Apple TV+ looks at lives of Charlie Brown, Charles Schulz

Rick's Reviews

Charlie Brown and Linus help tell the story of Charles M. Schulz in a new Apple TV+ documentary. (Photo courtesy of Apple TV+)

(KGET) — Charles M. Schulz told the story of the lovable loser Charlie Brown for decades through his syndicated comic strip, books, movies and TV shows. He drew 17,897 published “Peanuts” strips that appeared in more than 2,600 papers in 75 countries.

Now the tables have been turned.

The new Apple TV+ original documentary, “Who Are You, Charlie Brown?,” looks at the life of one of the greatest cartoonists of all time through animation. Information regarding his life and work is blended into a cartoon special where Charlie Brown has been assigned the daunting task of writing a report on who he is.

Director/writer and executive producer Michael Bonfiglio knew immediately he wanted to use animation for the biography that will be available starting June 25 on the streaming service.

“We knew that we would be able to collaborate with WildBrain Studios who is doing all of the new ‘Peanuts’ shows for Apple TV+,” Bonfiglio says. “Knowing you have a collaborator like that is really inspiring in terms of getting to what this thing could be.

“We had always thought about trying to tell Schulz’ story through his characters. I had done a couple of projects where I had combined documentary with other formats. I felt like we could pull it off.”

Bonfiglio brings a long career in filmmaking to the project. The director, producer, writer, and camera operator won a Primetime Emmy for Outstanding Nonfiction Special in 2018 for his producing role on “The Zen Diaries of Garry Shandling.” A year earlier, he picked up an Emmy nomination for Outstanding Directing of a Variety Special for “Jerry Before Seinfeld.”

A career in documentaries taught Bonfiglio that a production is as only as strong as its material. He found that in the cast of characters Schulz had created and the people he interviewed for the film.

The only person who knows as much about Schulz as Charlie Brown, his widow Jean Schulz, serves as an executive producer on the project. Along with being married to Schulz for 27 years, Jean Schulz is Chairman of the Board of Charles M Schulz Creative Associates and President of the Charles M. Schulz Museum and Research Center Board of Directors.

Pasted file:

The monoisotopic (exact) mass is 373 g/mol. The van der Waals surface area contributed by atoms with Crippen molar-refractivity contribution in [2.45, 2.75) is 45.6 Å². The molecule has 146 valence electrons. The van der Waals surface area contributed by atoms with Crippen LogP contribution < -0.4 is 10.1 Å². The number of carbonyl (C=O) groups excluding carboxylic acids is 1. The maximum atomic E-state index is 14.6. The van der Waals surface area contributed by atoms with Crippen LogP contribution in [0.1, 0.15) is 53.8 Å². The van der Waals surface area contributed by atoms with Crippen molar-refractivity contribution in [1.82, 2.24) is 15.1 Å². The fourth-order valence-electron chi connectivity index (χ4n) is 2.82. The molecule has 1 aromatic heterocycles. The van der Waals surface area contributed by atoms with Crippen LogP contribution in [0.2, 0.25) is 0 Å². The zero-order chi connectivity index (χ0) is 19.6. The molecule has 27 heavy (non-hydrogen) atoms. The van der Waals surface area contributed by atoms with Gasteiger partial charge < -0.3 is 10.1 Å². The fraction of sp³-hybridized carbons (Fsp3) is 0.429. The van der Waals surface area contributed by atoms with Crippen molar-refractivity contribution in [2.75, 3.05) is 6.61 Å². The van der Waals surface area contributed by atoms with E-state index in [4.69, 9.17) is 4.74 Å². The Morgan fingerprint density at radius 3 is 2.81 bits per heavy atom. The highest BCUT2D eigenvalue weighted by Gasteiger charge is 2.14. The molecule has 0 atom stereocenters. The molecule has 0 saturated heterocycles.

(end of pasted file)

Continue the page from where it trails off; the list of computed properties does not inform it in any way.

She is convinced Schulz – who died in 2000 – would have loved the animated story of Charlie Brown’s quest to understand his own identity that serves as the structure.

“I think he would have found it very inventive and also revealing,” Jean Schulz says. “I think that it reveals something about the comic strip and a lot about him from this blended story that you wouldn’t have come up if you had just had a traditional interview.”

Those elements that get revealed in the documentary not only look at the history of Schulz but also examine the impact his characters have had on the world and pop culture. Much of the story is told through interviews with Jean Schulz plus Drew Barrymore, Al Roker, Kevin Smith, Billie Jean King, Paul Feig, Ira Glass, Noah Schnapp, Miya Cech, Keith L. Williams, Chip Kidd, Lynn Johnston and Robb Armstrong.

Academy Award winner Lupita Nyong’o narrates the documentary.

“Who Are You, Charlie Brown?” reveals that at a very basic level, the characters created by Schulz provide sweet and wholesome entertainment. It also shows that there is also another level of worldly philosophy that is delivered with grace and understanding.

The way Schulz wrote and drew his characters inspired a generation of artists including Paige Braddock who is the talent behind the long-running comic series “Jane’s World.” Along with being an executive producer on the documentary, Braddock is the Chief Creative Officer at Charles M. Schulz Creative Associates. She has kept the Schulz legacy alive by illustrating several Peanuts children’s books.

Braddock discovered that it was easy to find writers and illustrators to work on projects featuring the Peanuts characters because they can trace their early influence back to Schulz.

“There are so many of us who are huge Peanuts fans,” Braddock says. “He was an inspiration because of what a great designer he was.

“With each panel of the comic, he was very thoughtful and deliberate about how he spaced everything out. How much text he used versus the characters size and shape. I never get tired of looking at his original drawings because he was such a master craftsman when it came to pen and ink.”

The Peanuts characters have built a massive fan base having been around since 1950. Both Braddock and Jean Schulz want the new documentary to be something the loyal fans embrace and serves as an introduction to new potential fans.

Jean Schulz adds, “I also hope there is a new appreciation for the man who created it.”

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